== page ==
Bevaqua notes that “Linting is often referred to as the first test you should set up when writing JavaScript. Where linters fail, unit tests come in.” He strongly pushes testing and automation right from the start.

Linting soon leads to Grunt, which Bevaqua uses as a task runner and key build tool (with selected modules) in this book. “Grunt is a tool that allows you to write, configure, and automate tasks–such as minifying a JavaScript file or compiling a LESS style sheet–for your application,” he states. (It also works well on Windows machines, which I find handy.)

Grunt leads to running a bit of Node.js on the command line. And if you’ve never worked with Node.js, Bevacqua takes the reader smoothly through the process of installing it and using it in linting exercises. Indeed, he devotes an entire appendix (B) to installing and running Grunt and picking the right plugins for the right tasks and targets.

One of the best parts of this book, to me, is how the author uses short code examples to introduce a concept, and  then builds upon the examples with helpful descriptions and more short but expanded code samples.

Nicolas Bevacqua offers his readers plenty of helpful how-to and why information. Using his book, I have begun applying the Build First approach to some new projects and learning to how test and automate more of my work. I feel as if I now have a good shot at getting a lot better at JavaScript.

There is one small but important glitch to note: At two points in my preview copy of the book from Manning, Bevacqua shows what he calls a simple way to create bare-minimum JSON manifest files. For example, echo “{}” > package.json. Creating a blank, starting-point manifest file did not work this way for me. Instead, I had to use echo {“name: ” “project-name”} > package.json. The empty package.json issue apparently is somehow related to certain versions of Node’s npm.

Si Dunn 

SOFT SKILLS: A very useful ‘life manual’ for software developers – #programming #bookreview

Soft Skills

The Software Developer’s Life Manual

John Z. Sonmez

Manning paperback

I really wish I had had this book when I started a 14-year career in software development and testing. I was hired back in the days when you could get a software job by having a college degree (in anything), a couple of positive references and some decent writing skills. If you could also turn on a computer and bring up the DOS prompt, so much the better.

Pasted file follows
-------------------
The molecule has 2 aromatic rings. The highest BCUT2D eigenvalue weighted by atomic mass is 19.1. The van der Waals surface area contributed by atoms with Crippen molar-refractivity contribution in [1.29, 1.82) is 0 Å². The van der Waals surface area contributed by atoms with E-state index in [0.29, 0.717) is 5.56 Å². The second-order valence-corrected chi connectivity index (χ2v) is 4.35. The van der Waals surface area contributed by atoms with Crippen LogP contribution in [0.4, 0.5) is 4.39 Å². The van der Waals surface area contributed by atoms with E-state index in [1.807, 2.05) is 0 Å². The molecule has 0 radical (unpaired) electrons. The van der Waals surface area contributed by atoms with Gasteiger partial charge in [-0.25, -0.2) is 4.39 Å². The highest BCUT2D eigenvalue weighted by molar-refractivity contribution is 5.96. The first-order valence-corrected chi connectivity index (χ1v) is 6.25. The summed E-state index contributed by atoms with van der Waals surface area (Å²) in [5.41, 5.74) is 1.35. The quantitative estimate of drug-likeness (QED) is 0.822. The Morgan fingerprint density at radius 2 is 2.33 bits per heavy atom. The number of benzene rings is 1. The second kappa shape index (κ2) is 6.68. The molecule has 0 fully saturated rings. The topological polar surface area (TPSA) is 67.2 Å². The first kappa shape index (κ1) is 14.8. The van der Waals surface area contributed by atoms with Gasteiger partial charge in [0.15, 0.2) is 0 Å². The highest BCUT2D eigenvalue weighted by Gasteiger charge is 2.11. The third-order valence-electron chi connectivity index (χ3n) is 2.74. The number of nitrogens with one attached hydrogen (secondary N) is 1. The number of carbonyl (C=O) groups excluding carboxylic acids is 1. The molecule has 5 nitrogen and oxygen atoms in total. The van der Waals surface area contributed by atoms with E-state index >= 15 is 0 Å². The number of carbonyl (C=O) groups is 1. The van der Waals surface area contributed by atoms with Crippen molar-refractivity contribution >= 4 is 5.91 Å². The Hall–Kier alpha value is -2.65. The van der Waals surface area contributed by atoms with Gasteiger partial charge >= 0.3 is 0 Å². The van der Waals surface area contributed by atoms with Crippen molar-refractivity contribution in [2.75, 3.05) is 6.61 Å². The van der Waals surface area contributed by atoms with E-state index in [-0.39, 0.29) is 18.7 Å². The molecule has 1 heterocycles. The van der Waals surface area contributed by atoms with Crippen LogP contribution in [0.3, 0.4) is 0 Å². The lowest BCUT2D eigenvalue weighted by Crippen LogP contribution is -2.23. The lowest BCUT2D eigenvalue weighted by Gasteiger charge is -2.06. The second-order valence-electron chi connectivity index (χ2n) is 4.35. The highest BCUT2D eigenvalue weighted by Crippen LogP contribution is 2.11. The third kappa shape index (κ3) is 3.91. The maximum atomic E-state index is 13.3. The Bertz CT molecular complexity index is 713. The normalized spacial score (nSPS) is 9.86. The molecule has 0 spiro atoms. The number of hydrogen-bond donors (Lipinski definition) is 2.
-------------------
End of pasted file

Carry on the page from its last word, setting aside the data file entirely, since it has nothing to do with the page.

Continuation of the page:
No matter how many skills you actually had, you were going to spend a couple of months learning your new environment and your new job, while also attending free, company-sponsored training classes (during working hours). Meanwhile, if you had any questions, you could just go ask the C guru down the hall or dour Mister Assembler, who lived in the big, corner cubicle and seemed to have no other life.

I am retired now from the corporate world of software. And when, out of curiosity, I look at today’s help-wanted postings for developers and testers, I am stunned by how much knowledge, training and verifiable skills one person is expected to bring to the table. At least ten jobs, it seems, have been rolled into one.

For that reason and more, I highly recommend Soft Skills by John Z. Sonmez. He believes, he says, in taking “a holistic approach to software development. This means that I think that if you want to be a better software developer—a better anything, really—you need to focus on the entire person, not just one or two areas of your life.”

Sonmez offers up a wealth of how-to information and useful advice covering everything from “hacking” a job interview to developing a personal brand and staying physically fit in a job that requires long hours sitting on one’s butt. He also offers tips for learning new things quickly, staying productive (using a modified version of the Pomodoro Technique)–and investing part of your paycheck so you can retire early or at least have a comfortable cushion if you get laid off and decide to become an independent consultant.

Yes, there is a lot of common advice sense in Soft Skills–the kind of advice you likely have heard before but ignored. Still, Sonmez’s book makes clear, compelling cases for why you really do have to watch out for–and take care of–yourself these days. You seemingly can’t count on an employer to do much of anything anymore, except view you as a unit of cost to be reduced or eliminated as soon as possible.